Belfast Telegraph

Shell set to face £1.8bn impairment charge

The oil giant also said in a trading update that it has seen ‘marginally lower’ margins in its chemicals business.

Oil giant Shell said it expects to be hit by a write-down of up to 2.3 billion US dollars (Yui Mok/PA)
Oil giant Shell said it expects to be hit by a write-down of up to 2.3 billion US dollars (Yui Mok/PA)

By Henry Saker-Clark, PA City Reporter

Anglo-Dutch oil giant Shell has said it expects to be hit by an impairment of up to 2.3 billion US dollars (£1.8 billion) for the year.

In a trading update on Friday, it also marginally trimmed back its forecast for quarterly oil production sales and said it has seen “marginally lower” margins in it chemicals business.

Shell did not disclose the specific cause of the impairment, although it comes after oil and gas rivals including BP and Chevron have written down billions of dollars-worth of shale assets in recent months.

The company also said its 2019 cash capital expenditure is expected to be at the lower end of its forecasts, having predicted a range of 24 billion dollars to 29 billion dollars (£18.4 billion to £22.2 billion).

In a statement ahead of its fourth-quarter earnings, the oil firm said it expects upstream production to be around 2.8 million barrels a day.

Meanwhile, it said it expects downstream oil product (refined oil) sales volumes of between 6.5 million and 7 million barrels a day.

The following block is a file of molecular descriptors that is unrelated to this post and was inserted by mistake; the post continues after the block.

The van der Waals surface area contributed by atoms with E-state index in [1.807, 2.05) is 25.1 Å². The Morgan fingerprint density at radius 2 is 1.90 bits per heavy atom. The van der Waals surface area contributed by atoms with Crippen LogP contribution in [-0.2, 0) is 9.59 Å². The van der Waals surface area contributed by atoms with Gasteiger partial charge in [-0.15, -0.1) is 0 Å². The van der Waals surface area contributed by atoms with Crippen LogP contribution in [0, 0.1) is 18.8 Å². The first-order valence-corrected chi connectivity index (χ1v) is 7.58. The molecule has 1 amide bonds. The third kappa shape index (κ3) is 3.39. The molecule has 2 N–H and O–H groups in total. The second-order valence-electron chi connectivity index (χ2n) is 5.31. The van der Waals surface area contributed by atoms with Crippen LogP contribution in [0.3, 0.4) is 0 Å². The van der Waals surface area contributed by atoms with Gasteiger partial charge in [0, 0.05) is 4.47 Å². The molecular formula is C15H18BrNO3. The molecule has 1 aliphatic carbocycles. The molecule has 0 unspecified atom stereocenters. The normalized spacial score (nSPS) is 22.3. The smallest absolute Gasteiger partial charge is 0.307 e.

At a time when renewables are starting to become more mainstream, this warning does raise questions as to whether management are sufficiently attuned to the changing global environment around energy and climate change Michael Hewson, CMC Markets UK

The firm previously said it expected production to be between 6.65 million and 7.05 million barrels per day.

Integrated gas production is expected to be between 920,000 and 970,000 barrels of oil equivalent a day, Shell added.

The company also said it expects marketing margins to be lower in the most recent period due to season due to seasonal trends.

Michael Hewson, chief market analyst at CMC Markets UK, said: “This reduction in guidance and impairment appears to show that management under-estimated how much weaker oil prices would be in the latter part of this year, as well as under-estimating future demand for oil, along with its by-products.

“At a time when renewables are starting to become more mainstream, this warning does raise questions as to whether management are sufficiently attuned to the changing global environment around energy and climate change.”

The energy major said it will publish its full figures for the fourth quarter on January 30.

PA

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